Cutaneous Larva Migrans

Cutaneous Larva Migrans is a localized skin condition manifested by a red, raised, spaghetti string like serpiginous eruption due to migration of the infective larvae of cat and dog hookworms; Ancylostoma braziliense. This condition is also known as ‘creeping eruption’ referring to the moving of the larvae.

The skin changes are an allergic or inflammatory reaction to the larvae and or its products and is the most frequently reported skin condition after overseas travel.

In addition to dog and cat hook worms, others that are implicated include Ancylostoma caninum, Uncinaria stenocephala, and Bunostomum phlebotoman, Gnathostoma, Capillaria and Strongyloides.

Where does it occur?

It occurs worldwide, but the highest prevalence is in tropical countries.

How is it transmitted?

It is transmitted when larvae of dog and cat hookworms penetrate the skin of humans as they walk barefoot on soil or sandy beaches littered with dog or cat feces.

Is it contagious from person to person?

There is no person to person transmission.

What is the risk for travelers?

Risk is moderate to high if walking barefoot on tropical beaches and soil, but also from sunbathing directly on sand without a towel or mat. Hunters and gardeners are also at some risk.

How soon after exposure will one develop symptoms?

Symptoms generally develop within a few hours after exposure.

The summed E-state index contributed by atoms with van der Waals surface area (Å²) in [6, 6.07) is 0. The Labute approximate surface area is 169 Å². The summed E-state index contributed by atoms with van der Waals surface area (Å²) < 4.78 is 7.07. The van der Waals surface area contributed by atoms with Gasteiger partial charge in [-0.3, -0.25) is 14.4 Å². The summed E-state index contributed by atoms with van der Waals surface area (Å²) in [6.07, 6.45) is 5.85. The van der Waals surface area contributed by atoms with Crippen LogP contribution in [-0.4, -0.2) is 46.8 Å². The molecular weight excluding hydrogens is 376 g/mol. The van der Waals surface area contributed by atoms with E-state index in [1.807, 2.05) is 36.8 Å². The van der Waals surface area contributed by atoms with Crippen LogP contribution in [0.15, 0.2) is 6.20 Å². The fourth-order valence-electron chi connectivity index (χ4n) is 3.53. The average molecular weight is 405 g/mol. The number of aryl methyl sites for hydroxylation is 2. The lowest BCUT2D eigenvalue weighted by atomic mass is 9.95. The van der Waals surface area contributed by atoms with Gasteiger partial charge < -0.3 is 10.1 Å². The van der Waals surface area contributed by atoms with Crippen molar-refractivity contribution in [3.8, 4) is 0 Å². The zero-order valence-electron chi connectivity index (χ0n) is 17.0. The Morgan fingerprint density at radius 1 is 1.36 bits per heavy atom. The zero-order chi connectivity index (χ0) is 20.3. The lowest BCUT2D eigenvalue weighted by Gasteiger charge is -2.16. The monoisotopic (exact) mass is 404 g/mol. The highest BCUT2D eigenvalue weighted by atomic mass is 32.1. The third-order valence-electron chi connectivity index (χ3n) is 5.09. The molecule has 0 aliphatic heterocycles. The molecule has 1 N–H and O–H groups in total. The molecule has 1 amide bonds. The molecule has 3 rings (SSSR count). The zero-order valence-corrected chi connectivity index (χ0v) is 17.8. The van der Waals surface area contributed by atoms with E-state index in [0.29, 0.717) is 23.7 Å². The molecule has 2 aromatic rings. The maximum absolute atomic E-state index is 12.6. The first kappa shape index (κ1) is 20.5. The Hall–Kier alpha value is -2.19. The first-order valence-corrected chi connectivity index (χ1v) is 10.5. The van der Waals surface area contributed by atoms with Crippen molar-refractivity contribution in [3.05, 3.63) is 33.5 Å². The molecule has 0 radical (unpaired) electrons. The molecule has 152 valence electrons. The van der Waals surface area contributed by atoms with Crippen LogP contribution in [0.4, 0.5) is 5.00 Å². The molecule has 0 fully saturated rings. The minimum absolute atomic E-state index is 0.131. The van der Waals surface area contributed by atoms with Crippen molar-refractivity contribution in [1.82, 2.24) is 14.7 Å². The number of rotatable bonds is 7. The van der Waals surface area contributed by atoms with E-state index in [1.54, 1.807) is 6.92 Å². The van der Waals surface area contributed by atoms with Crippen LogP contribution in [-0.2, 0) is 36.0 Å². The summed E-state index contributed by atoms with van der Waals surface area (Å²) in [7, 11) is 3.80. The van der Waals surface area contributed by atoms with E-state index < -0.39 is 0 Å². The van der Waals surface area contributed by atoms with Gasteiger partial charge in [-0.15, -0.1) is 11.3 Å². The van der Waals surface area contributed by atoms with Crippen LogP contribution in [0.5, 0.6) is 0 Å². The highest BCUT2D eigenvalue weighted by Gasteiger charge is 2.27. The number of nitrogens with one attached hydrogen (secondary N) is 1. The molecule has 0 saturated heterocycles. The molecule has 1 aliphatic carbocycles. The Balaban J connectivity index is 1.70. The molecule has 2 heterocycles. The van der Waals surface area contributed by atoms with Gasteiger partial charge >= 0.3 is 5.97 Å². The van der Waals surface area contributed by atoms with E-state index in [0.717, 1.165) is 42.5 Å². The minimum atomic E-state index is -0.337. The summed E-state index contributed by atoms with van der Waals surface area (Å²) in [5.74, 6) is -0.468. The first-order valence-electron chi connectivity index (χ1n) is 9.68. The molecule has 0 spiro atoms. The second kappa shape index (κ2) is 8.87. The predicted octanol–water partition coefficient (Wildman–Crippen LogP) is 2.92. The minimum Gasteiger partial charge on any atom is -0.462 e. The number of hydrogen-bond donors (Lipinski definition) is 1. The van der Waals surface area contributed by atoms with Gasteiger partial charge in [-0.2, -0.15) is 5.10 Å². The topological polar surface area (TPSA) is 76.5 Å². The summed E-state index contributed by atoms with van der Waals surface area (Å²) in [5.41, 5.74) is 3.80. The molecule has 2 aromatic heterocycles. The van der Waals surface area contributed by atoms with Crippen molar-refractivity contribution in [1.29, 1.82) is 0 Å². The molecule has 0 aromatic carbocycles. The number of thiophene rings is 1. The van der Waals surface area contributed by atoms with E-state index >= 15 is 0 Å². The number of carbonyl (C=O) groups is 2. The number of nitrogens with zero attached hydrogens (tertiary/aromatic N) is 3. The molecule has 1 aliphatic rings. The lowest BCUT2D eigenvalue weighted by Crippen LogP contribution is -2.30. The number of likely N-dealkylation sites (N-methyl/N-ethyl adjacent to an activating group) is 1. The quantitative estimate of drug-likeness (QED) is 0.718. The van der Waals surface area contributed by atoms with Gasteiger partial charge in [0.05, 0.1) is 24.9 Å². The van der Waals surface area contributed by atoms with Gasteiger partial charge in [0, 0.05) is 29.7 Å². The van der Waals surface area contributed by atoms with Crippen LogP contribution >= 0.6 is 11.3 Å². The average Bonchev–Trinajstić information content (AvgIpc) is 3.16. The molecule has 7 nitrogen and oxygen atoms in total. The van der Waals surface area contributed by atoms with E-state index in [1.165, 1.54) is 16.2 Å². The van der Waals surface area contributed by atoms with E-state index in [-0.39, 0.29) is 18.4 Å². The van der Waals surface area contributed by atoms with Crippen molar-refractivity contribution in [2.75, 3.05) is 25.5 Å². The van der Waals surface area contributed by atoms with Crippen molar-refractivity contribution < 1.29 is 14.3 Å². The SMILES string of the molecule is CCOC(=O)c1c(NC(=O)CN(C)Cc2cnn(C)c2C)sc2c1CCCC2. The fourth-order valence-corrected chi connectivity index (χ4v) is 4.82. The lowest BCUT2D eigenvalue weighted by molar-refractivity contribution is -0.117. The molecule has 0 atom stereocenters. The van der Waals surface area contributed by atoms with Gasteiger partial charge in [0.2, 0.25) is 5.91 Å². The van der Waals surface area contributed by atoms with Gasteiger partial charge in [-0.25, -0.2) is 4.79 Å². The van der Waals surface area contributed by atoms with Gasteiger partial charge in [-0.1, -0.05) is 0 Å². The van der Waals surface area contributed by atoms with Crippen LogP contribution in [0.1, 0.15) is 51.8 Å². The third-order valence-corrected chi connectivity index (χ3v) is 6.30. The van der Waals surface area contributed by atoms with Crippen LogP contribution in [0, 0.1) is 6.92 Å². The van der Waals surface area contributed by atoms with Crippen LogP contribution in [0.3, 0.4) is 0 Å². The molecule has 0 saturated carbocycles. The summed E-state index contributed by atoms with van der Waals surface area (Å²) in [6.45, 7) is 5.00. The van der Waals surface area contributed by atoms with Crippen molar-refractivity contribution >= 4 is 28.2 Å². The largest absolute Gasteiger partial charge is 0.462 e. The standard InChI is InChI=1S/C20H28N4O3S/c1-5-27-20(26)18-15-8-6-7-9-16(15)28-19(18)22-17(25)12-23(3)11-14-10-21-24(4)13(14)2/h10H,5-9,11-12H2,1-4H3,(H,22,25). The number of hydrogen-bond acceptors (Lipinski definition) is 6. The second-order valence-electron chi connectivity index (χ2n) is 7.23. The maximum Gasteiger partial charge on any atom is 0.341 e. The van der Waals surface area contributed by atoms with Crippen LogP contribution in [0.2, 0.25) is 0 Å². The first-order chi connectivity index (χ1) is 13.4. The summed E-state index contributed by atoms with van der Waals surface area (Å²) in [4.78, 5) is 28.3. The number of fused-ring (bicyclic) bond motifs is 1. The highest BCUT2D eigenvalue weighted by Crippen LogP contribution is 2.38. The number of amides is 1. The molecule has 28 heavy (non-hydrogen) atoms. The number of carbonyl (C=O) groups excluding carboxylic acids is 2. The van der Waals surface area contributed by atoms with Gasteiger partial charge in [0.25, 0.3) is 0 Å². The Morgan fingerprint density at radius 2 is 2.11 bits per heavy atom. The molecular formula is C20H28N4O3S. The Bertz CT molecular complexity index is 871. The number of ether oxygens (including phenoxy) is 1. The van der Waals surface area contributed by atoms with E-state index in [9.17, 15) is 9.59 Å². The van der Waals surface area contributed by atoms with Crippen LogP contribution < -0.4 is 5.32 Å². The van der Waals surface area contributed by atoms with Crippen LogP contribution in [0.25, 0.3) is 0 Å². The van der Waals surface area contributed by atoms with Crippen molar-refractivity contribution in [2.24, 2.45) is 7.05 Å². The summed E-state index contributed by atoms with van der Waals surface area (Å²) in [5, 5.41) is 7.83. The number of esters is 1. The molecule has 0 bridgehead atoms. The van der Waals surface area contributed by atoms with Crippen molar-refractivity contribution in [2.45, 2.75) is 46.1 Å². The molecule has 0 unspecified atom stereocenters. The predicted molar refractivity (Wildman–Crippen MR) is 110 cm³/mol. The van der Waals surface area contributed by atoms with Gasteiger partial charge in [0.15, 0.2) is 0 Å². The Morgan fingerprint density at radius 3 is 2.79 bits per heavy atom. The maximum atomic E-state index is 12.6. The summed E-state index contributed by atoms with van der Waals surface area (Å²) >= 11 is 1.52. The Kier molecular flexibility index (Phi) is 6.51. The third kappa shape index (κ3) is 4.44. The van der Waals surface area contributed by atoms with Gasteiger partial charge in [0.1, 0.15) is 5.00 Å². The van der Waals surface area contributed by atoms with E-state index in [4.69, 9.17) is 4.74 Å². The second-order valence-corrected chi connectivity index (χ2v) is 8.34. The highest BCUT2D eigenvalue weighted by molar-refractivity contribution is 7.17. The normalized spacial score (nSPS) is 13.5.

What are the signs and symptoms?

Initial symptoms may include a stinging or burning sensation as the larvae penetrates the skin and a 2-3 mm red pimple or flat lesion at the site of entry. Subsequently when the larvae migrate one sees the typical spaghetti string like raised, red, 2-4 cm long lesion which can be itchy. The lesion can migrate up to 2 cm a day. Common sites of involvement are the feet, buttocks and abdomen.

Are there any lab tests to diagnose the illness?

No, the diagnosis is made based on physical findings and history of exposure.

Is there any treatment?

Freezing the local skin with ethyl chloride may kill the larvae. Thiabendazole cream is local anti-parasitic agent that may be effective. Oral anti-parasitic agents like Albendazole and Ivermectin are effective.

What preventive measures can be taken?

Avoid walking barefoot in soil or beaches, avoid sunbathing directly on sand, use a towel or sheet as a barrier. Perhaps one should not take dogs and cats to beaches where they inevitably poop! Carting away poop in plastic while helpful does not remove all worms from the sand.

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